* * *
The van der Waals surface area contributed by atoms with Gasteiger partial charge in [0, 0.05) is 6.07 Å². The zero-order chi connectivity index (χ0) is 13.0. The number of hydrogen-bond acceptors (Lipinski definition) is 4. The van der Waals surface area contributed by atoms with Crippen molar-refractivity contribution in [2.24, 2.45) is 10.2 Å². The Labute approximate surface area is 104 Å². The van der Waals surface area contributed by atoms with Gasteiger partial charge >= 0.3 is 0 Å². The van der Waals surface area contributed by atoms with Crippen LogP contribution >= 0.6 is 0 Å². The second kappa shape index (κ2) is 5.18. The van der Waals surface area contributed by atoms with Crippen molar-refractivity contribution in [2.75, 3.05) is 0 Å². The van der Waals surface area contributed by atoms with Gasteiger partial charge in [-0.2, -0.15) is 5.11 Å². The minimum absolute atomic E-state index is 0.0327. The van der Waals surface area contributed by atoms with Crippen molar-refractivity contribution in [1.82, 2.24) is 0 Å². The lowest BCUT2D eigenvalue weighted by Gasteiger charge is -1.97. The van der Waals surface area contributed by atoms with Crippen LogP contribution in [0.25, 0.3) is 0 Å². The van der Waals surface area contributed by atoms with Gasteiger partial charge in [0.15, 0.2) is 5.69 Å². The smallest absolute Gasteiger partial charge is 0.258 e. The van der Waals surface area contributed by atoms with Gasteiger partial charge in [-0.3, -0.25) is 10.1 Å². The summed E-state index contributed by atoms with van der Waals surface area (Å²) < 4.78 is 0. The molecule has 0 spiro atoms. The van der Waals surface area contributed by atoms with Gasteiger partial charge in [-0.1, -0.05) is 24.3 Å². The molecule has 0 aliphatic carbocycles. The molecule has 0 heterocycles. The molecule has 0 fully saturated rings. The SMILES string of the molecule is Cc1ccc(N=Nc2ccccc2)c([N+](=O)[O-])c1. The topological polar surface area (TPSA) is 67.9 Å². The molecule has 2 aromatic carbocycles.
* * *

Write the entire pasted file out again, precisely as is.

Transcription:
The van der Waals surface area contributed by atoms with Gasteiger partial charge in [0, 0.05) is 6.07 Å². The zero-order chi connectivity index (χ0) is 13.0. The number of hydrogen-bond acceptors (Lipinski definition) is 4. The van der Waals surface area contributed by atoms with Crippen molar-refractivity contribution in [2.24, 2.45) is 10.2 Å². The Labute approximate surface area is 104 Å². The van der Waals surface area contributed by atoms with Gasteiger partial charge >= 0.3 is 0 Å². The van der Waals surface area contributed by atoms with Crippen LogP contribution >= 0.6 is 0 Å². The second kappa shape index (κ2) is 5.18. The van der Waals surface area contributed by atoms with Crippen molar-refractivity contribution in [2.75, 3.05) is 0 Å². The van der Waals surface area contributed by atoms with Gasteiger partial charge in [-0.2, -0.15) is 5.11 Å². The minimum absolute atomic E-state index is 0.0327. The van der Waals surface area contributed by atoms with Crippen molar-refractivity contribution in [1.82, 2.24) is 0 Å². The lowest BCUT2D eigenvalue weighted by Gasteiger charge is -1.97. The van der Waals surface area contributed by atoms with Crippen LogP contribution in [0.25, 0.3) is 0 Å². The van der Waals surface area contributed by atoms with Gasteiger partial charge in [0.15, 0.2) is 5.69 Å². The smallest absolute Gasteiger partial charge is 0.258 e. The van der Waals surface area contributed by atoms with Gasteiger partial charge in [-0.3, -0.25) is 10.1 Å². The summed E-state index contributed by atoms with van der Waals surface area (Å²) < 4.78 is 0. The molecule has 0 spiro atoms. The van der Waals surface area contributed by atoms with Gasteiger partial charge in [-0.1, -0.05) is 24.3 Å². The molecule has 0 aliphatic carbocycles. The molecule has 0 heterocycles. The molecule has 0 fully saturated rings. The SMILES string of the molecule is Cc1ccc(N=Nc2ccccc2)c([N+](=O)[O-])c1. The topological polar surface area (TPSA) is 67.9 Å². The molecule has 2 aromatic carbocycles.